That is when the Heisch family asked for investigations to be conduced by both the state and federal Department of Education.  At the time of the federal inquiry, the US government was shut down, and no investigations were happening at that time (the federal government have since re-opened).

This is a very damning case of gross discrimination by a school district that should know better.  Everything that has been documented, from the letter to the videos, tell me that Clarendon 1 knew they were lying to the Heischs, and that Clarendon 1 knew that they were violating at least three laws and they didn't even care.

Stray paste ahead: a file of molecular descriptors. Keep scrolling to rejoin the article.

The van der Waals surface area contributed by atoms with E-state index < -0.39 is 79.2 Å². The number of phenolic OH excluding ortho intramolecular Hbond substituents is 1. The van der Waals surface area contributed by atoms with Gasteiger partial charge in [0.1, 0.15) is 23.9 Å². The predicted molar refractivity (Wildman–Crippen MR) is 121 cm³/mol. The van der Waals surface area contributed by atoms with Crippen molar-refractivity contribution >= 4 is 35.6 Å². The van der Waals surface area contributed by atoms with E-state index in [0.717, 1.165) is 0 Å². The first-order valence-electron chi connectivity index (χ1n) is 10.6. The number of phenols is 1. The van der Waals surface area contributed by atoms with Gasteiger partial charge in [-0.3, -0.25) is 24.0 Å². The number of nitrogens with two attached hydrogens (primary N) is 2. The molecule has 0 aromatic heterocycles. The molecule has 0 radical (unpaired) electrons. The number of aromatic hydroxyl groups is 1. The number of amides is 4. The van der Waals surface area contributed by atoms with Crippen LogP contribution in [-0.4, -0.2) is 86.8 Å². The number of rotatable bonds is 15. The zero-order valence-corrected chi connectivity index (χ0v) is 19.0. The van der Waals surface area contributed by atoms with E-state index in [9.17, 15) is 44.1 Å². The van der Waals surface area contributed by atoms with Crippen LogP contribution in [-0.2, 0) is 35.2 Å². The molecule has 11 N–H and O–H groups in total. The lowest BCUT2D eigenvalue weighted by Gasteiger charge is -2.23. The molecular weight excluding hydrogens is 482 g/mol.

Good thing that Eva plans to take their asses to federal court in a Title I lawsuit, because all of the evidence points to a blatant Title I violation by the school district as a whole.  Clarendon School District 1, which was part of the Corridor of Shame for its impoverished schools in the past, is now part of a new ableist, discriminatory Corridor of Shame for their gross treatment of a disabled pre-K pupil.

It is time for justice for Sophia.

Read this harrowing letter Eva Heisch wrote.